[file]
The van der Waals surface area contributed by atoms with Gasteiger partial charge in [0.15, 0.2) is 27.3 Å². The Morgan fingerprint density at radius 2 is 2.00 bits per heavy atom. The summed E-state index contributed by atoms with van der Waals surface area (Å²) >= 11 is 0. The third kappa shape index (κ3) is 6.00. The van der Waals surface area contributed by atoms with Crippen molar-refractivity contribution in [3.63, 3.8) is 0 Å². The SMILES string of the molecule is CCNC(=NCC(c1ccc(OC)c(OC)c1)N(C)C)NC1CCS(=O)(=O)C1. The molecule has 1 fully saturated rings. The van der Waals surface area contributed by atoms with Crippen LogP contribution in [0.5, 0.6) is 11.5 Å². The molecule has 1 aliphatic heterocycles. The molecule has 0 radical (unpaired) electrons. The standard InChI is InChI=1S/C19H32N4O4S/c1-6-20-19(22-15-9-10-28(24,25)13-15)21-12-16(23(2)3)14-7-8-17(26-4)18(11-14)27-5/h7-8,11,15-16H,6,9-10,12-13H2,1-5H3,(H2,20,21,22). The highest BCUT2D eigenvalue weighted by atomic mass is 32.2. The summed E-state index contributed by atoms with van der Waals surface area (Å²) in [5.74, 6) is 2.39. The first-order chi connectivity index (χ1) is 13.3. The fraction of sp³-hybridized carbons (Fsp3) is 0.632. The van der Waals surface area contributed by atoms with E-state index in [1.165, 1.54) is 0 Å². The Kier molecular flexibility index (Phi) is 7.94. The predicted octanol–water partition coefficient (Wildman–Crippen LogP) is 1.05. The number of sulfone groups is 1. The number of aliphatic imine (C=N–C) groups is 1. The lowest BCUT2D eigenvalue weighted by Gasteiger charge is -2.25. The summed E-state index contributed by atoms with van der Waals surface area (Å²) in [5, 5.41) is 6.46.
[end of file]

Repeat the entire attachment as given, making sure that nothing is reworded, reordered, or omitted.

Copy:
The van der Waals surface area contributed by atoms with Gasteiger partial charge in [0.15, 0.2) is 27.3 Å². The Morgan fingerprint density at radius 2 is 2.00 bits per heavy atom. The summed E-state index contributed by atoms with van der Waals surface area (Å²) >= 11 is 0. The third kappa shape index (κ3) is 6.00. The van der Waals surface area contributed by atoms with Crippen molar-refractivity contribution in [3.63, 3.8) is 0 Å². The SMILES string of the molecule is CCNC(=NCC(c1ccc(OC)c(OC)c1)N(C)C)NC1CCS(=O)(=O)C1. The molecule has 1 fully saturated rings. The van der Waals surface area contributed by atoms with Crippen LogP contribution in [0.5, 0.6) is 11.5 Å². The molecule has 1 aliphatic heterocycles. The molecule has 0 radical (unpaired) electrons. The standard InChI is InChI=1S/C19H32N4O4S/c1-6-20-19(22-15-9-10-28(24,25)13-15)21-12-16(23(2)3)14-7-8-17(26-4)18(11-14)27-5/h7-8,11,15-16H,6,9-10,12-13H2,1-5H3,(H2,20,21,22). The highest BCUT2D eigenvalue weighted by atomic mass is 32.2. The summed E-state index contributed by atoms with van der Waals surface area (Å²) in [5.74, 6) is 2.39. The first-order chi connectivity index (χ1) is 13.3. The fraction of sp³-hybridized carbons (Fsp3) is 0.632. The van der Waals surface area contributed by atoms with E-state index in [1.165, 1.54) is 0 Å². The Kier molecular flexibility index (Phi) is 7.94. The predicted octanol–water partition coefficient (Wildman–Crippen LogP) is 1.05. The number of sulfone groups is 1. The number of aliphatic imine (C=N–C) groups is 1. The lowest BCUT2D eigenvalue weighted by Gasteiger charge is -2.25. The summed E-state index contributed by atoms with van der Waals surface area (Å²) in [5, 5.41) is 6.46.